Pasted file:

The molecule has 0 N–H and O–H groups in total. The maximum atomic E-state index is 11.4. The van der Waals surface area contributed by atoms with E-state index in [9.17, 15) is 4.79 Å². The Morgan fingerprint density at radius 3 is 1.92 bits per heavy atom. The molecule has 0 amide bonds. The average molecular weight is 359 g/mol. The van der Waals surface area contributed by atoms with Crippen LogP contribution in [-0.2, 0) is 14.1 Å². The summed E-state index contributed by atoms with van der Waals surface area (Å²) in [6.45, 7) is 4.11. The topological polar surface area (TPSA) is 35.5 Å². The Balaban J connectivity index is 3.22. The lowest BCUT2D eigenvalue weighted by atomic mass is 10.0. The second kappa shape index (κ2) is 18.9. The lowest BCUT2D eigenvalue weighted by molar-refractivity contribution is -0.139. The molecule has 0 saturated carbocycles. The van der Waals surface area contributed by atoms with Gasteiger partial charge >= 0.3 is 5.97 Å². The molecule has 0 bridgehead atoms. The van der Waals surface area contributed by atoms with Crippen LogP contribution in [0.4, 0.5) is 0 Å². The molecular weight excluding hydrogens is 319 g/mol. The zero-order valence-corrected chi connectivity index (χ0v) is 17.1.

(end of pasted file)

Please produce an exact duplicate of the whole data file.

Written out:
The molecule has 0 N–H and O–H groups in total. The maximum atomic E-state index is 11.4. The van der Waals surface area contributed by atoms with E-state index in [9.17, 15) is 4.79 Å². The Morgan fingerprint density at radius 3 is 1.92 bits per heavy atom. The molecule has 0 amide bonds. The average molecular weight is 359 g/mol. The van der Waals surface area contributed by atoms with Crippen LogP contribution in [-0.2, 0) is 14.1 Å². The summed E-state index contributed by atoms with van der Waals surface area (Å²) in [6.45, 7) is 4.11. The topological polar surface area (TPSA) is 35.5 Å². The Balaban J connectivity index is 3.22. The lowest BCUT2D eigenvalue weighted by atomic mass is 10.0. The second kappa shape index (κ2) is 18.9. The lowest BCUT2D eigenvalue weighted by molar-refractivity contribution is -0.139. The molecule has 0 saturated carbocycles. The van der Waals surface area contributed by atoms with Gasteiger partial charge >= 0.3 is 5.97 Å². The molecule has 0 bridgehead atoms. The van der Waals surface area contributed by atoms with Crippen LogP contribution in [0.4, 0.5) is 0 Å². The molecular weight excluding hydrogens is 319 g/mol. The zero-order valence-corrected chi connectivity index (χ0v) is 17.1.